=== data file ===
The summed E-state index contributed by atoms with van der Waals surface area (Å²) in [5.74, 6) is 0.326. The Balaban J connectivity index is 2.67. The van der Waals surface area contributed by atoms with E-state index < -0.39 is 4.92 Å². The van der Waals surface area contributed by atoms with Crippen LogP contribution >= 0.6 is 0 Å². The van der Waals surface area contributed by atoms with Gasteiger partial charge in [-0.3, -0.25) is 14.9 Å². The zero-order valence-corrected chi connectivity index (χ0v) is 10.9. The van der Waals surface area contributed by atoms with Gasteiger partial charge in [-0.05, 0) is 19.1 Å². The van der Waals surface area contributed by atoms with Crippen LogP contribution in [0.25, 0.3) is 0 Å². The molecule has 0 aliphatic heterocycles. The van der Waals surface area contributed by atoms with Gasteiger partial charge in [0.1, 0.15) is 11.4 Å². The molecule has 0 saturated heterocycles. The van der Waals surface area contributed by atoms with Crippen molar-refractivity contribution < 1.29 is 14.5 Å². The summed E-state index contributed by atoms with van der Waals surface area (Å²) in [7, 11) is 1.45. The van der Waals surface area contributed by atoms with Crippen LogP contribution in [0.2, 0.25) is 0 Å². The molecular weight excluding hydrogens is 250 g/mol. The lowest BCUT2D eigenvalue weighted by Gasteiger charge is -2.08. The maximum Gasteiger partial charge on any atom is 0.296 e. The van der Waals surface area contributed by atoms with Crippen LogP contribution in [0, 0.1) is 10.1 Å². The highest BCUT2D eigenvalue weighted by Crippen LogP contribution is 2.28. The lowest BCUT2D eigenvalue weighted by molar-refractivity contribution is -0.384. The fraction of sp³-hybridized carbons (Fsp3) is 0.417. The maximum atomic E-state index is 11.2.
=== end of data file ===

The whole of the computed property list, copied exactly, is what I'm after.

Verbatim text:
The summed E-state index contributed by atoms with van der Waals surface area (Å²) in [5.74, 6) is 0.326. The Balaban J connectivity index is 2.67. The van der Waals surface area contributed by atoms with E-state index < -0.39 is 4.92 Å². The van der Waals surface area contributed by atoms with Crippen LogP contribution >= 0.6 is 0 Å². The van der Waals surface area contributed by atoms with Gasteiger partial charge in [-0.3, -0.25) is 14.9 Å². The zero-order valence-corrected chi connectivity index (χ0v) is 10.9. The van der Waals surface area contributed by atoms with Gasteiger partial charge in [-0.05, 0) is 19.1 Å². The van der Waals surface area contributed by atoms with Crippen LogP contribution in [0.25, 0.3) is 0 Å². The molecule has 0 aliphatic heterocycles. The van der Waals surface area contributed by atoms with Gasteiger partial charge in [0.1, 0.15) is 11.4 Å². The molecule has 0 saturated heterocycles. The van der Waals surface area contributed by atoms with Crippen molar-refractivity contribution < 1.29 is 14.5 Å². The summed E-state index contributed by atoms with van der Waals surface area (Å²) in [7, 11) is 1.45. The van der Waals surface area contributed by atoms with Crippen LogP contribution in [0.2, 0.25) is 0 Å². The molecular weight excluding hydrogens is 250 g/mol. The lowest BCUT2D eigenvalue weighted by Gasteiger charge is -2.08. The maximum Gasteiger partial charge on any atom is 0.296 e. The van der Waals surface area contributed by atoms with Crippen LogP contribution in [0, 0.1) is 10.1 Å². The highest BCUT2D eigenvalue weighted by Crippen LogP contribution is 2.28. The lowest BCUT2D eigenvalue weighted by molar-refractivity contribution is -0.384. The fraction of sp³-hybridized carbons (Fsp3) is 0.417. The maximum atomic E-state index is 11.2.